To the little man who sells you thrills along the pier."

    I just think someone needed to come by and stand up for the Moodys a little…;)

    Also, does the balance of an acidic white change if there is a plate of Hog Island Sweetwaters on the half shell next to it?

    • 1WineDude

      Perhaps, Jefe… Perhaps…

  • Kathy

    Thank you Joe. You are my hero. I am worried that the 'misconceptions' you're referring to are actually personal wine preferences being passed off as the new gospel by a few wine writers and celebrity somms which, in turn, negatively influence others. When are we, as a wine community, going to "get it" that we all are given the divine right to drink what we enjoy, regardless of what others think. More people would drink and enjoy wine if we didn't make it so damned difficult to do so.

    Long live the well-balanced wine!

    • 1WineDude

      Kathy – you need to raise your hero standards! :)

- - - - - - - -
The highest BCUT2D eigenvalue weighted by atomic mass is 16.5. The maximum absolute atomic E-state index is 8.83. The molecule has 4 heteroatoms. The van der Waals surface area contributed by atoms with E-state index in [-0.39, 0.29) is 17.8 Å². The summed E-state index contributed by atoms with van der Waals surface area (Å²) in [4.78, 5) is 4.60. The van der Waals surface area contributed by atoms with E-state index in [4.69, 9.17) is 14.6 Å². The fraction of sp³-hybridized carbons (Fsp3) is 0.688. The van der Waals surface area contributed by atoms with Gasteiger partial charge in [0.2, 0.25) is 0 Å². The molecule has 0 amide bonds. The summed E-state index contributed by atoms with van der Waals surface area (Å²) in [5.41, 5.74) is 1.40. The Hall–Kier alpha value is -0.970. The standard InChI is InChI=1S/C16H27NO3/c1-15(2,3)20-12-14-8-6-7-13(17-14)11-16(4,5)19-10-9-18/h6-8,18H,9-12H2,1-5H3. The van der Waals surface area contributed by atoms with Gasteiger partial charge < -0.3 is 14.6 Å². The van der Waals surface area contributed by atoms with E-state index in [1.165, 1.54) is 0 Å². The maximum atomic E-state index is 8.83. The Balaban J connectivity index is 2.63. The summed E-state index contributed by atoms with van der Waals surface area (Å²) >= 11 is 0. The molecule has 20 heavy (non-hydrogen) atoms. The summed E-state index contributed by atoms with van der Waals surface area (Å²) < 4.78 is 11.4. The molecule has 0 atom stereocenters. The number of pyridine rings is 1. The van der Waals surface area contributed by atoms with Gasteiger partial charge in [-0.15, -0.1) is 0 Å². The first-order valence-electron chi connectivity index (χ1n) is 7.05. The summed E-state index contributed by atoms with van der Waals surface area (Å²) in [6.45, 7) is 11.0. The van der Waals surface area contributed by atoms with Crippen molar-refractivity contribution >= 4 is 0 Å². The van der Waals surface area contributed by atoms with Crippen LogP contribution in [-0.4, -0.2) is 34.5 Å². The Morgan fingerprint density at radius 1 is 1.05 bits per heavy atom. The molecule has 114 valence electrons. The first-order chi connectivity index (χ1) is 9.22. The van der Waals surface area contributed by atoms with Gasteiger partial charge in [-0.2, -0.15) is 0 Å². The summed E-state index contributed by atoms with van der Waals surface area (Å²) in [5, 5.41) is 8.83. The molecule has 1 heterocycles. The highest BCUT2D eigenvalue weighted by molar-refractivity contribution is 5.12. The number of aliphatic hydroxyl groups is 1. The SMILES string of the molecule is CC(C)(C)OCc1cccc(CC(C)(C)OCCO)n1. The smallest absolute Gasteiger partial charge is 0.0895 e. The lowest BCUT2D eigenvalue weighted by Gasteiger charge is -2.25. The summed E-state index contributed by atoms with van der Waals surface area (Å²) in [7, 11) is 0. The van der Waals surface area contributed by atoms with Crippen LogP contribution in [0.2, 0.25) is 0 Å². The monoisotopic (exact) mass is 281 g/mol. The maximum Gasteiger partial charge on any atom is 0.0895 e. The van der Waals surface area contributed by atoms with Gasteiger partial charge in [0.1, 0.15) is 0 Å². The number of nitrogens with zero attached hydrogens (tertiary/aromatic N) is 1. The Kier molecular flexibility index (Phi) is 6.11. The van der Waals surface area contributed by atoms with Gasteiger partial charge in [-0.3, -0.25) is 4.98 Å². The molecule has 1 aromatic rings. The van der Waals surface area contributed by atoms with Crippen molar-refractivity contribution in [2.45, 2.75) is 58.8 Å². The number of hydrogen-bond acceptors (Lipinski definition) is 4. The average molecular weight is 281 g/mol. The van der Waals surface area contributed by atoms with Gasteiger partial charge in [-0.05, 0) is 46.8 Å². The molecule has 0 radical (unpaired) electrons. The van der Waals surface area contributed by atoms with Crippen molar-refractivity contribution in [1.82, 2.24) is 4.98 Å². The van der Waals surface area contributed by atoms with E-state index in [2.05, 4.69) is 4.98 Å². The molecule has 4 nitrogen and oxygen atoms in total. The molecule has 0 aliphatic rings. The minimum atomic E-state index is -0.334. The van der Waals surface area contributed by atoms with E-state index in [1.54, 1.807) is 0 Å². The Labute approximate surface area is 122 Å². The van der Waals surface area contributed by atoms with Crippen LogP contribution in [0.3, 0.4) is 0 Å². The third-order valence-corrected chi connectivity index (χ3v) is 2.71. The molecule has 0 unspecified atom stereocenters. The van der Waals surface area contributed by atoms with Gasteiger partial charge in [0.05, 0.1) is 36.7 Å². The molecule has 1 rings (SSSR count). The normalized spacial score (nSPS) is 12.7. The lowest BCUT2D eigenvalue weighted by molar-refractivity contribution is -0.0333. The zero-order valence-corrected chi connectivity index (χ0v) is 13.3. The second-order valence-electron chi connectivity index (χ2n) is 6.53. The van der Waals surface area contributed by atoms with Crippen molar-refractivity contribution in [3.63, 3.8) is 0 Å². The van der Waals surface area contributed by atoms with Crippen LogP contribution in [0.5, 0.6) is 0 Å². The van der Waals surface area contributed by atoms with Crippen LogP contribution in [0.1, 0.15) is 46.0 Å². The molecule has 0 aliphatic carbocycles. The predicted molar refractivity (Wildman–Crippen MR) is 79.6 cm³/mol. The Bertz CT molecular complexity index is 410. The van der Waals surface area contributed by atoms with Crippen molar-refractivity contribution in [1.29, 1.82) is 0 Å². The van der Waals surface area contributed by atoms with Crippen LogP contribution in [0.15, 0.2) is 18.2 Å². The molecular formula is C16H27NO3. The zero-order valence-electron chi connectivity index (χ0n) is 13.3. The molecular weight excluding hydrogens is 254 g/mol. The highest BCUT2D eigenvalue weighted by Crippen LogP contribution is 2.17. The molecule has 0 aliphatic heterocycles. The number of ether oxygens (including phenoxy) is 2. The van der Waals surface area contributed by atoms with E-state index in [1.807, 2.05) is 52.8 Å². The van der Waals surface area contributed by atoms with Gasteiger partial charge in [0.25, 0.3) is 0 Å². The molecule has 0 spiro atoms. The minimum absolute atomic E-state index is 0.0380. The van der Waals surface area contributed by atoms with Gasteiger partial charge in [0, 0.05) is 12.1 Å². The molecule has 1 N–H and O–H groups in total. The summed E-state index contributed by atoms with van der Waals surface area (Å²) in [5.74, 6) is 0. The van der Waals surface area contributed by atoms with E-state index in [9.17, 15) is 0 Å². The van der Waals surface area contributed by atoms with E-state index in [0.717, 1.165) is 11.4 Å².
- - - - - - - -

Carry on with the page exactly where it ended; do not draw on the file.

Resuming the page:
You make a great point, in that personal preference trumps all – and so, I think we all have the responsibility (if we want to change the status quo) to find those critics with whom we most agree and with whom are won personal palates most align, and celebrate and promote those folks. THAT is what will change things (when we vote with our wallets!


  • Tim Hanni

    Three blind bloggers were asked to taste a high-scoring Napa Cabernet and describe the balance of fruit, oak and alcohol of the wine to a universe of spectators. The first blind man was a hyper-sensitive taster with over ten thousand taste buds, the next a sensitive taster with 2,000 buds and the third a tolerant taster with somewhere around 500 taste papillae. All were wine lovers, passionate and oh so knowledgeable, but they were unaware of their physiological sensory equipment and radically differing perception. Each of them tasted the wine and spoke in turn: